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Popular myths cloud debate about defense spending

Maybe if we would stipulate that, yes, the United States needs to remain strong to protect its national security, we could move on to consider how best to actually achieve that goal. Instead we waste our breath in fruitless huffing and puffing and pledge allegiance to various myths that just ain’t so.

One is that the more we spend on the military, the more secure we are. Mitt Romney, for one, has asserted this precept repeatedly during the endless series of debates among Republican presidential contenders. He’s also suggested that the obverse — cutting the Defense Department budget, even modestly — amounts to treasonous weakness.

Candidate Romney says he wants a military force so strong that no foe would dare to attack us. That such a goal is attainable is another myth. We had unparalleled military might in the ’90s, yet al-Qaida savaged two of our embassies in Africa and one of our warships in the Middle East. If you say that happened because a Democrat soft on national security was in the White House, then how do you explain the assault of 9/11, when Republican George W. Bush occupied the Oval Office?

The reality is there’s no such thing as absolute security. We can never be completely invulnerable to lethal actions by individual or small groups, what the military calls, “asymmetric warfare.”  We can and must counter and try to marginalize militant extremists bent on mayhem. But that kind of battle is not determined by who has the biggest, most modern fighter jets, tanks or aircraft carriers.

Smarter uses of power

It’s a struggle to be won not by big bazookas but by smarter, more calculated uses of power, like the Special Forces raids that got Osama Bin Laden last year and rescued hostages from Somali pirates in 2009 and 2012.

Similarly, the Obama administration achieved the U.S. goal in Libya — getting rid of the tyrant Gaddafi — without shedding American blood and without spending vast sums of our dwindling national wealth. Our allies had a more direct interest this time, so they — and the Libyans themselves — carried more of the burden.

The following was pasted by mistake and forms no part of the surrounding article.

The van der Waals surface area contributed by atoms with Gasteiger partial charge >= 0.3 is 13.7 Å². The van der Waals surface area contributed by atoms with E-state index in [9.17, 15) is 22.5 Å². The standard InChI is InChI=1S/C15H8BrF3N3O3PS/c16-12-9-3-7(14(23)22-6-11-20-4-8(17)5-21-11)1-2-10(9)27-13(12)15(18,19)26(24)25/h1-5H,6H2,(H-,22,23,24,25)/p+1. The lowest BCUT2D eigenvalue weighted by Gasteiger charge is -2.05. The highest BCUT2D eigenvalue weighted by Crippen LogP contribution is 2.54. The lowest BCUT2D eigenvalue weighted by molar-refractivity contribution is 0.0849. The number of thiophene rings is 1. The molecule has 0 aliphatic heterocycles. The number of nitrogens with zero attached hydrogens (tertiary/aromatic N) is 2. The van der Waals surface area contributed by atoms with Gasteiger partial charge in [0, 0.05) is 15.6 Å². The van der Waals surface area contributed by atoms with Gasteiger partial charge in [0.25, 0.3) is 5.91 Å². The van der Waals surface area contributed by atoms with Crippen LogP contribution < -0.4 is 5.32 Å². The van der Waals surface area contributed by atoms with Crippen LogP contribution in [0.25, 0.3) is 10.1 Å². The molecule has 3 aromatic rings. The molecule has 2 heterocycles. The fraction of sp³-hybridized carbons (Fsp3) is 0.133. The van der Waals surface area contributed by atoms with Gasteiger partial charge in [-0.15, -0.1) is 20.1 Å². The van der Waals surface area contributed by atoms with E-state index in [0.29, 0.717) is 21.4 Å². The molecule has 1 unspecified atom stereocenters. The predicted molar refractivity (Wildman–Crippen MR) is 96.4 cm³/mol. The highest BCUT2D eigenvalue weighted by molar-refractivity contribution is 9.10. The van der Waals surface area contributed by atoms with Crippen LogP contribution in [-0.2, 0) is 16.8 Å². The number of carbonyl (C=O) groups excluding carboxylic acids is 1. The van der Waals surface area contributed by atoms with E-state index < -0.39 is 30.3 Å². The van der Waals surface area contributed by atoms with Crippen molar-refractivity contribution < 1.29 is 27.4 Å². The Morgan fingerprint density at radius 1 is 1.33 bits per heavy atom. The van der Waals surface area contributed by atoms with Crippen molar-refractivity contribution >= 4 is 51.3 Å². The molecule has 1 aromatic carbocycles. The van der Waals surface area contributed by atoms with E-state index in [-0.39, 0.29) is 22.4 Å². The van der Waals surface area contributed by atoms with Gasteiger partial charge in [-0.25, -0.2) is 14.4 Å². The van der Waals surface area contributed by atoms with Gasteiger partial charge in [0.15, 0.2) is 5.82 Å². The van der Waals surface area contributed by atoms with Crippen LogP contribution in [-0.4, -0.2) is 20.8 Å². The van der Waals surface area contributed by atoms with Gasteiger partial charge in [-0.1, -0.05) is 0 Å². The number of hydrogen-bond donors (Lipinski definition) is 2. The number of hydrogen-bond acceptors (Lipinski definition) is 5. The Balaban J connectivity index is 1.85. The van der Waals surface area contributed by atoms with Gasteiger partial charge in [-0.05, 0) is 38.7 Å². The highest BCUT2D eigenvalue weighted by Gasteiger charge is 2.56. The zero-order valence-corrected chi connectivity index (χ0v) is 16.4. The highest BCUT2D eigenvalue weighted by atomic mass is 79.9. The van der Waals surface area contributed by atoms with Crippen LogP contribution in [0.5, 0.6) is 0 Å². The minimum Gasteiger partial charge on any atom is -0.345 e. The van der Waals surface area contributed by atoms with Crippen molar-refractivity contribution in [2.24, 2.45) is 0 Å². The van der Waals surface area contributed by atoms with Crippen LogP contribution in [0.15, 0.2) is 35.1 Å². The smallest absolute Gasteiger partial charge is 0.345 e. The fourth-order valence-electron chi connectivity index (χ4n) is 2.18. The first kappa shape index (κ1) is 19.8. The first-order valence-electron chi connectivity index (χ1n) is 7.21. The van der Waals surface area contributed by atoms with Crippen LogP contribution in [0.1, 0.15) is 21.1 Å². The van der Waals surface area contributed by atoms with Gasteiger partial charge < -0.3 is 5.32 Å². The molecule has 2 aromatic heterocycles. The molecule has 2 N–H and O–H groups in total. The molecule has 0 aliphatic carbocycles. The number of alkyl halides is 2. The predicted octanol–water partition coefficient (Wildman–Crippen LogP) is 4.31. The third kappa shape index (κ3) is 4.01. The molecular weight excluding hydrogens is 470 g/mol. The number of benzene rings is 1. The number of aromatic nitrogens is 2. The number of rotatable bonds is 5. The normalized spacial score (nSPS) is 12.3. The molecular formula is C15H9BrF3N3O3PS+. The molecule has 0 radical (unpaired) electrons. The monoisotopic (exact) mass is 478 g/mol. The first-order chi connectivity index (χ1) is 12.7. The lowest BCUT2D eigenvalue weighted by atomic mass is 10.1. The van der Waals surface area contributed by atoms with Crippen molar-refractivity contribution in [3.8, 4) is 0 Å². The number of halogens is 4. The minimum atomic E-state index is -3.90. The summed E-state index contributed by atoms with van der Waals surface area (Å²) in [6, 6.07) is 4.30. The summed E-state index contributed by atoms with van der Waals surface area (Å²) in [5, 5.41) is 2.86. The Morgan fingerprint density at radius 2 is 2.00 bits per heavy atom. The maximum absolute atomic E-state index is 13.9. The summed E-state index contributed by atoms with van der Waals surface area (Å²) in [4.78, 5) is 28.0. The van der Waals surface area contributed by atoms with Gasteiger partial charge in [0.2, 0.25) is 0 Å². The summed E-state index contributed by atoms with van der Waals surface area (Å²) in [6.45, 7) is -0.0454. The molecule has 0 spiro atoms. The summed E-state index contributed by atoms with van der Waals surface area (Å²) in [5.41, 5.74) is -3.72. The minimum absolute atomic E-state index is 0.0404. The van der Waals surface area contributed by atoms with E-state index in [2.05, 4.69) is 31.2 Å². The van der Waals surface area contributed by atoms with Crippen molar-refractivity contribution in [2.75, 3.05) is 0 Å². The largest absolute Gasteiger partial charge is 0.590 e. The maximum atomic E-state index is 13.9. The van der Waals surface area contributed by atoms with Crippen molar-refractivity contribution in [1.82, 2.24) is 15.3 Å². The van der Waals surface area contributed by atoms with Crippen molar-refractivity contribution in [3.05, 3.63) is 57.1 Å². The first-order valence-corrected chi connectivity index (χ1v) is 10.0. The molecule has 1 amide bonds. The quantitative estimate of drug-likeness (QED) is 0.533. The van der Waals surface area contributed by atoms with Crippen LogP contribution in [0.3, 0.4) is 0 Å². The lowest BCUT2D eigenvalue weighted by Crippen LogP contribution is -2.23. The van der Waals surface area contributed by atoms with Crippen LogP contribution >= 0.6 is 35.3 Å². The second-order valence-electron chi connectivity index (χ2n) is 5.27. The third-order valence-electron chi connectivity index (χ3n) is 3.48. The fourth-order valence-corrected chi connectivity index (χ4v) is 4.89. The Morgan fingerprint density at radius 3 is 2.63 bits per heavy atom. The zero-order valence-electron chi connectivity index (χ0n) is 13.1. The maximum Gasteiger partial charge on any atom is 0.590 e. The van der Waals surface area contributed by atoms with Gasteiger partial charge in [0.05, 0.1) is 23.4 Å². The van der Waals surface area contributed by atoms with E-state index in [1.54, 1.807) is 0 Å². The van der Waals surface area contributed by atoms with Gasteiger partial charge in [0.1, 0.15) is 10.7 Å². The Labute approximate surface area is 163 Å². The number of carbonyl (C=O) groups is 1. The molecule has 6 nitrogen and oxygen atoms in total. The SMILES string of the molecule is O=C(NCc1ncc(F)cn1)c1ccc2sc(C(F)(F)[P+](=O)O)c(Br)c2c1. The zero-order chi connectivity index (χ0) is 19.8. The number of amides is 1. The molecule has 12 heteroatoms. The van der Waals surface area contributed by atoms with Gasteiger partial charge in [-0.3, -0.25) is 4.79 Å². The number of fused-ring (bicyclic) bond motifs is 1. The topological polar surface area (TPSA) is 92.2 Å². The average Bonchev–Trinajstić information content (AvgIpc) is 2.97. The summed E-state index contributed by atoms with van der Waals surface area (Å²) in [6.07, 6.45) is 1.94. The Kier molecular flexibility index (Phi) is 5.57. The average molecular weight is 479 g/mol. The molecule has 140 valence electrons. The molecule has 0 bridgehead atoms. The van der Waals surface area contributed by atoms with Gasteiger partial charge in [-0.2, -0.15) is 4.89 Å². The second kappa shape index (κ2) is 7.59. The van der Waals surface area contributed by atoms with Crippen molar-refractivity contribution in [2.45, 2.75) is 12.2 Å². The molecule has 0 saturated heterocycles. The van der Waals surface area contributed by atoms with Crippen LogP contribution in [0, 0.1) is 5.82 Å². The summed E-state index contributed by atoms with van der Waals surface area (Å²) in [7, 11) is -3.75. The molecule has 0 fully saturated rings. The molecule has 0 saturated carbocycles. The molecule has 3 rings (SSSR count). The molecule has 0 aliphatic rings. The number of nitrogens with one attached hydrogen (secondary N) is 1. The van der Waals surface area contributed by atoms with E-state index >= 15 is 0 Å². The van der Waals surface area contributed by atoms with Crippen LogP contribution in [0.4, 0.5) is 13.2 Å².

Our foreign wars, as Ron Paul keeps reminding us, are a major reason we’re so deep in debt. When the counting is done, the Iraq War will have added a staggering $2 trillion to $3 trillion dollars to our IOUs. Not to mention the number of American, allied and Iraqi lives lost in that war of choice.

Defense hawks never tell us how they will resolve the conflict between high defense spending and the need to stop running up — and start paying down —  the national debt. Just cut non-military spending and we’ll be fine, they suggest if pressed. But that’s a copout. Experts who take the trouble to study the numbers tell us there simply isn’t enough fat or meat there to hack away at and balance the scales. That’s true even if you’re willing to cripple or eliminate many programs and services Americans have made clear they value and want to keep.

To believe we can maintain or increase defense spending and reduce the national debt without increasing revenue is a delusion. It may be pretty to think so, but it doesn’t add up.

We can’t just come home, either

Ron Paul and others are equally wrong, however, to believe we can fold up our tents and come home. We’re a world power with genuine political, economic and security interests around the globe. We can’t be indifferent to the fate of Israel, to the free passage of ships carrying oil and other vital commodities, to the threat of an Iranian nuclear weapon, to the rise of China, or to the danger carbon emissions pose to the environment. A return to isolationism is not an option.

Though our continued engagement must certainly include a superior military force, do we really need to spend nearly as much on arms as the rest of the world put together?  There are powerful lobbies — the military-industrial complex President Dwight Eisenhower warned us about — that say yes.

In making that self-serving case, they ignore our need to get our debt under control, revive our economic health, and address the many pent-up demands at home. They also fail to appreciate that we have many non-military tools — diplomacy, intelligence, public diplomacy, law enforcement, foreign aid and soft power (the ability to attract others through our ideas, ideals and values) — to employ in our favor.

We also have trusted friends and allies to work with us on international problems. We do not have to cure all the world’s ills by ourselves — or mainly through military force. We’ll be better off when we recognize that, Mao Zedong to the contrary, not all power comes from the barrel of a gun.

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